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The top five songs of 2014 that coined catchphrases

While pop music is increasingly one-dimensional and unoriginal, 2014 did bring some new flavors to the radio waves. Beyoncé went in a more experimental direction with her fifth album and Iggy Azalea came on the scene with her take on southern hip-hop. Some of the best contributions of pop music this year though were the great catchphrases coined by radio hits. Meghan Trainor brought us “all about that bass” and I LOVE MAKKONEN introduced “going up on a Tuesday.” Here are the top five catchphrases that pop music created in 2014.

5. “All About That Bass” by Meghan Trainor

This bubble gum pop song — accompanied by an equally saccharine, pastel-infused music video — is supposedly meant to encourage women to love their bodies. Although various music critics have argued that the song is actually faux-feminist, popular culture seems to have embraced the titular phrase “All About That Bass” as a proclamation of enthusiasm for one’s curves —and particularly one’s behind. I find the best uses of the newly coined phrase take advantage of the homograph “bass.” My personal favorite is an instagram of a beautiful looking meal of fish captioned “All about that bass.”

4. “Drunk in Love (feat. Jay-Z)” by Beyoncé

This overtly sexual single from Beyoncé’s newest album was actually released in December 2013, but its rise to widespread popularity and number two on the “Billboard Hot 100” didn’t come until 2014. The dramatic, black-and-white music video complements the edgier, more experimental direction Beyoncé went in her new album. The lusty song is littered with double entendres, but the winning phrase was “surfbort,” Beyoncé’s new way to pronounce “surfboard.” Given the clothing and Twitter hashtags that have popped up in 2014, it seems that pop culture has embraced it. Although it’s harder to work into a conversation than other 2014 catchphrases, “surfbort” is nonetheless a great way to pronounce surfboard any time it comes up.

3. “Tuesday (feat. Drake)” by I LOVE MAKONNEN

I LOVE MAKONNEN came out of nowhere with this hip-hop hit, which slowly and deliberately climbed the “Billboard Hot 100” to number two after Drake remixed the song. With I LOVE MAKONNEN’s odd sounding vocals layered over hypnotic synth and a simple beat, this song coined the endlessly entertaining phrase “going up on a Tuesday.” From The Cure’s “Friday I’m in Love” to The Mamas & The Papas “Monday, Monday,” songs about weekdays aren’t new, but “Tuesday” definitely became the most satisfyingly entertaining song to play on a Tuesday in 2014. Probably due to the fact that Tuesdays are usually uneventful and unremarkable, “going up on a Tuesday” has entered the social lexicon as the best way to make fun of a tedious day. The most classic way to use the phrase involved an Instagram or Snapchat of one doing something very boring on a Tuesday captioned “going up on a Tuesday.”

2. “Loyal (feat. Lil Wayne and Tyga)” by Chris Brown

Another December 2013 release, “Loyal” made it big in 2014. This single features Chris Brown accusing women of being both gold diggers and disloyal, which is sadly an unsurprising premise for a pop song. Sometimes, though, the best way to get over blatant misogyny in pop music is to make a joke out of it. This song coined the term “these hoes ain’t loyal,” but unlike Chris Brown who refers to women this way, the best way to use this phrase is to refine what constitutes a “ho.” My favorite uses of this relatively useful catchphrase usually accuse inanimate objects of being disloyal. For example, if one’s phone battery runs out, this is the perfect time to say “this ho ain’t loyal.”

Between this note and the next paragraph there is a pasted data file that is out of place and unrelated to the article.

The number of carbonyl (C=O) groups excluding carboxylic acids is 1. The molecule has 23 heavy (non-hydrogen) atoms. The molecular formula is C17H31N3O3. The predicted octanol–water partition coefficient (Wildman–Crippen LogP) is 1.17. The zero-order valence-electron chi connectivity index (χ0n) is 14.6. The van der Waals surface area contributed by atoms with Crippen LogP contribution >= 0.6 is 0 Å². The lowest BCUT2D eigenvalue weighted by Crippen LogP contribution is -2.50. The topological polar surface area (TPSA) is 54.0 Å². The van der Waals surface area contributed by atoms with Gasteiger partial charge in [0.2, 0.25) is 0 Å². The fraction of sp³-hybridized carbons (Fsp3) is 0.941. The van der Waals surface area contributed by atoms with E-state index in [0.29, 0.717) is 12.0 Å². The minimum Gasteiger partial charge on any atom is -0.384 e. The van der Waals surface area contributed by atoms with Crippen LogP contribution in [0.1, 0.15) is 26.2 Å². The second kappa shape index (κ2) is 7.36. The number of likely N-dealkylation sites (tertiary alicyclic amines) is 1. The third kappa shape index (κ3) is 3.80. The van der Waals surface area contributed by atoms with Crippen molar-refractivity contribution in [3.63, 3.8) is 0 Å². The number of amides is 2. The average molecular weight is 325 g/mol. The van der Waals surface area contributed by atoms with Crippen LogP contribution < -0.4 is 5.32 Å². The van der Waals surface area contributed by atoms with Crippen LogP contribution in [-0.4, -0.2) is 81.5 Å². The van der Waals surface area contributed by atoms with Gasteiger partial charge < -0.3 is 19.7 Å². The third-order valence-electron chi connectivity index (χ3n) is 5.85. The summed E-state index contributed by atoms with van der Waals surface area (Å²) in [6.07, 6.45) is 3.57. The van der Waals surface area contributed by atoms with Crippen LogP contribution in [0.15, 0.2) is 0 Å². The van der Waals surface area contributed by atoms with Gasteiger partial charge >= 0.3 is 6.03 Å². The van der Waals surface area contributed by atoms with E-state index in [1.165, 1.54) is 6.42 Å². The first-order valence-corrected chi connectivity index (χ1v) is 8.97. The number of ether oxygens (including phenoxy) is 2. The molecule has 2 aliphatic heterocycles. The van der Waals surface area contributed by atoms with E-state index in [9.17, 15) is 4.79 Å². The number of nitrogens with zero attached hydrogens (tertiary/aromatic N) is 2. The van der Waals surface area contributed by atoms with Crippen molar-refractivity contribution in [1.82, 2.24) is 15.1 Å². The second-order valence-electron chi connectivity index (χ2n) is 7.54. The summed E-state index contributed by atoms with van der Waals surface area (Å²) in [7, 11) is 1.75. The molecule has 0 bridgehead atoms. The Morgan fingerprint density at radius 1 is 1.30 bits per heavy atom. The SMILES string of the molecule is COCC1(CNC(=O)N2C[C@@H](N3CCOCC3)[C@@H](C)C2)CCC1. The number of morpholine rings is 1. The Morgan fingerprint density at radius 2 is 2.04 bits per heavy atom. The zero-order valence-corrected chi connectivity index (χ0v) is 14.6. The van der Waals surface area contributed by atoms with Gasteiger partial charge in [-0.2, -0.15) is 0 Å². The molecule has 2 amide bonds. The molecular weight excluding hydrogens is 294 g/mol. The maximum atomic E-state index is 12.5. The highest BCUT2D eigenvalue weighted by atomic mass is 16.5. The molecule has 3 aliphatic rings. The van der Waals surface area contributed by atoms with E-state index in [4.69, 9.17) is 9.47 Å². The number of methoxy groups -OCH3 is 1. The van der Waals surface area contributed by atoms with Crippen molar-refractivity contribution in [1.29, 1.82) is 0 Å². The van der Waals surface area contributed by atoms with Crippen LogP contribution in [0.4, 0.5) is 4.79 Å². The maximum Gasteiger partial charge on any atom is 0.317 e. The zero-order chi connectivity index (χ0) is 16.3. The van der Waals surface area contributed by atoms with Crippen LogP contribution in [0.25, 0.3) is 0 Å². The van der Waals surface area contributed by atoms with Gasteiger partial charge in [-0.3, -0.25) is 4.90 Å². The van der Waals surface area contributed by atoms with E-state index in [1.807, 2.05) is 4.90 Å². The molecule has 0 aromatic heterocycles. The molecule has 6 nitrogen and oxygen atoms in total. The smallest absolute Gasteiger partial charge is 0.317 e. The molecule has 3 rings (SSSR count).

1. “Fancy (feat. Charli XCX)” by Iggy Azalea

Officially released in February 2014, Iggy Azalea’s single “Fancy” quickly became a pop phenomenon. The music video that features Iggy Azalea and collaborator Charli XCX recreating iconic scenes from the ’90s defining movie “Clueless” definitely had a part in catapulting this song to number one on the “Billboard Hot 100.” Not only did this song permeate the airwaves in 2014, it also coined the catchphrase “so fancy” with its anthemic chorus “I’m so fancy / You already know / I’m in the fast lane / From L.A. to Tokyo.” Whereas before 2014, the word “fancy” was outdated and decidedly not fancy, Iggy and Charli XCX really brought it back in a saucy way. Just like the other catchphrases of 2014, the best way to use “so fancy” is definitely sarcastically. If you’re on your way to a class or final looking particularly disheveled and unrested, mentioning to your friend how you are “so fancy right now” is the most 2014 way to make light of the situation.

Contact Gabriela Groth at gngroth ‘at’ stanford.edu

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Gabriela Groth

Gabriela Groth

Gabriela Groth is the Arts & Life Photo Editor and Music Desk Editor for The Stanford Daily, and she enjoys reviewing and photographing live music events. She has covered Treasure Island Music Festival, Austin City Limits, FYF Fest, and BFD. Born and raised in Los Angeles, Gabriela is a film lover, music enthusiast, and television aficionado. She is pursuing a Master’s in Computer Science. To contact her, please email gngroth “at” stanford.edu.